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Prevention Should Be Key Objective Of U.S. Foreign Assistance, National Security Strategy

CNN: What’s the real value of U.S. foreign aid?
Mina Chang, chief executive officer of Linking the World and international security fellow with New America

“…There are a lot of misconceptions about the value of foreign aid, at times seen as some form of naïve humanitarianism. But modern foreign aid is not charity. It is strategic and an investment in a stronger America abroad. … America has benefited from its leadership in the world, and in an increasingly interconnected society, we should continue to make investments in our shared future. An unstable world is not good for the United States. ‘America First’ must not be a zero-sum strategy. … A real cost calculus actually shows that cutting funds for resilience-building solutions would inevitably sacrifice more with blood, through military intervention, when a conflict hits a boiling point; or toward emergency and disaster response when there are food shortages, refugee influxes, and health epidemics. … Today’s funding challenges carry an opportunity to start the changes that practitioners have wanted for decades. Yes, we must win the wars we engage in and continue to have the strongest military in the world. But we cannot continue operating in civilian/military silos or relying on hard power alone. But for this to work, prevention must be the objective key part of our national security strategy. Then, and only then, will aid no longer be seen as charity — but as an essential, modern tool of U.S. national security, and an investment in our economic prosperity” (5/20).

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New Research Project Provides Donors, Haiti's Government With List Of Development Priorities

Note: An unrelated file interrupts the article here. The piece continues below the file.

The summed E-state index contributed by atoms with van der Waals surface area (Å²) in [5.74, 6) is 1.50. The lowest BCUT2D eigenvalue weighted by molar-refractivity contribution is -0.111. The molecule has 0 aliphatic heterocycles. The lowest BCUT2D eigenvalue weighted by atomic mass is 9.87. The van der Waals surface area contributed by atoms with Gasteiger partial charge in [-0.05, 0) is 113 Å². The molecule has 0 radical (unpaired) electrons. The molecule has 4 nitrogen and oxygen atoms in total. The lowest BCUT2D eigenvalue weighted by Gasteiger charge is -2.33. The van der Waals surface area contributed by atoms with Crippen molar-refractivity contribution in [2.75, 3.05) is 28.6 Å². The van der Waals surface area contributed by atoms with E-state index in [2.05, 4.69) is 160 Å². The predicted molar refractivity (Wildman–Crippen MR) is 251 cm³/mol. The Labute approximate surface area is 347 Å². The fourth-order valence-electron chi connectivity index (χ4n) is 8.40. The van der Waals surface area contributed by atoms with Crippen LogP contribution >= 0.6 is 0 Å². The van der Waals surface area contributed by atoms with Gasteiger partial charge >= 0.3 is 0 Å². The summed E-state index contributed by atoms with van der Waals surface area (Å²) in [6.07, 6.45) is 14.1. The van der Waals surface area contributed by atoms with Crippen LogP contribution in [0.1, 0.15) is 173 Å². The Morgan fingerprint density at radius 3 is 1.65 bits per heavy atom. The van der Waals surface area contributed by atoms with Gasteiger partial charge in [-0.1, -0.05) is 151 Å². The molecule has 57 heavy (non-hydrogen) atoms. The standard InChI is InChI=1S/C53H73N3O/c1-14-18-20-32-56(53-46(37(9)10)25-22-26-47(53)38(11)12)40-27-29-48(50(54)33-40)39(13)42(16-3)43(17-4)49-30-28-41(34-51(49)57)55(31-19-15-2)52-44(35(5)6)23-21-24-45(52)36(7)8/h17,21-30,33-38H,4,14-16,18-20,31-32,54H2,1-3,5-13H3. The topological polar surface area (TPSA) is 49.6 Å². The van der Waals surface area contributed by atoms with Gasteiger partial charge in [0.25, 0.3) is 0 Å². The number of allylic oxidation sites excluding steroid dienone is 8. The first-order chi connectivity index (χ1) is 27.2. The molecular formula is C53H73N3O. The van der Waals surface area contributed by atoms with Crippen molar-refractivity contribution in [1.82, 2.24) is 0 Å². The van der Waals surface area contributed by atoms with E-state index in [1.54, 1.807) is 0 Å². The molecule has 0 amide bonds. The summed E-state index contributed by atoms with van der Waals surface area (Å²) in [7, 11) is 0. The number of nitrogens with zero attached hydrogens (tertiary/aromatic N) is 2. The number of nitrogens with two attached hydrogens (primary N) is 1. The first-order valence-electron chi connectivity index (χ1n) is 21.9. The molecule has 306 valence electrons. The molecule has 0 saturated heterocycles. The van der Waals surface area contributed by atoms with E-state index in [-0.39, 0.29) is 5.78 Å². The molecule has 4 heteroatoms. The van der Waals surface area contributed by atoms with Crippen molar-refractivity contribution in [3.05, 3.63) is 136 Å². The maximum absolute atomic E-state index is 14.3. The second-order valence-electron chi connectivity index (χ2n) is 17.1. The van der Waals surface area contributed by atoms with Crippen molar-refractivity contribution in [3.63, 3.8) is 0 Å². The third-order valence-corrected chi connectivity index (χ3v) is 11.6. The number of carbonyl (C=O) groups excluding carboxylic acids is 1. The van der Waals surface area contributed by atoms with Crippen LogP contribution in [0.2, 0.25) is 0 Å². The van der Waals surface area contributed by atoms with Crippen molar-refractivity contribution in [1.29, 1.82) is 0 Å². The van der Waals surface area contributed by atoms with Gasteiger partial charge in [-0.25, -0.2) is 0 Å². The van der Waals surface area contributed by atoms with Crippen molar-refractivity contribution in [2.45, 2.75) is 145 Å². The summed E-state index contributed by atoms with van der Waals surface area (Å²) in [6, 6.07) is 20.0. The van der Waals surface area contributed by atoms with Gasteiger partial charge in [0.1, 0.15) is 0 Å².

Project Syndicate: Changing the Narrative About Haiti
Bjørn Lomborg, visiting professor at the Copenhagen Business School and director of the Copenhagen Consensus Center

“…Focusing on the problems … tells us little about where donors or Haiti’s government could make the biggest difference. A new research project, Haïti Priorise, funded by the Canadian government and led by … the Copenhagen Consensus, does just that, by generating data about the most powerful opportunities to boost prosperity and health for generations. … In their top-ten list are six proposals that would take advantage of the short window before and after birth when the largest difference to a child’s life can be made. … The panel’s findings reveal powerful, lasting benefits from investments that focus on a child’s earliest and most crucial years. But ensuring that those children can one day contribute meaningfully to Haiti requires improving conditions for doing business. Many people believe the biggest barrier to the economy is the lack of reliable electricity. The eminent panel’s top-ranked proposal is to reform the public utility, Electricité d’Haïti (EDH). … [Haïti Priorise] provides NGOs and government officials with the intellectual ammunition to advocate for more funding for effective solutions, and it gives donors and elected officials a wealth of data on which to base tough decisions. Prioritizing problems, and then focusing on the most effective solutions, is a narrative that would benefit every country” (5/19).

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From the Global Health Policy Community

Joint Analysis Examines Trump Administration's FY18 Budget Blueprint, Implications For U.S. Development Aid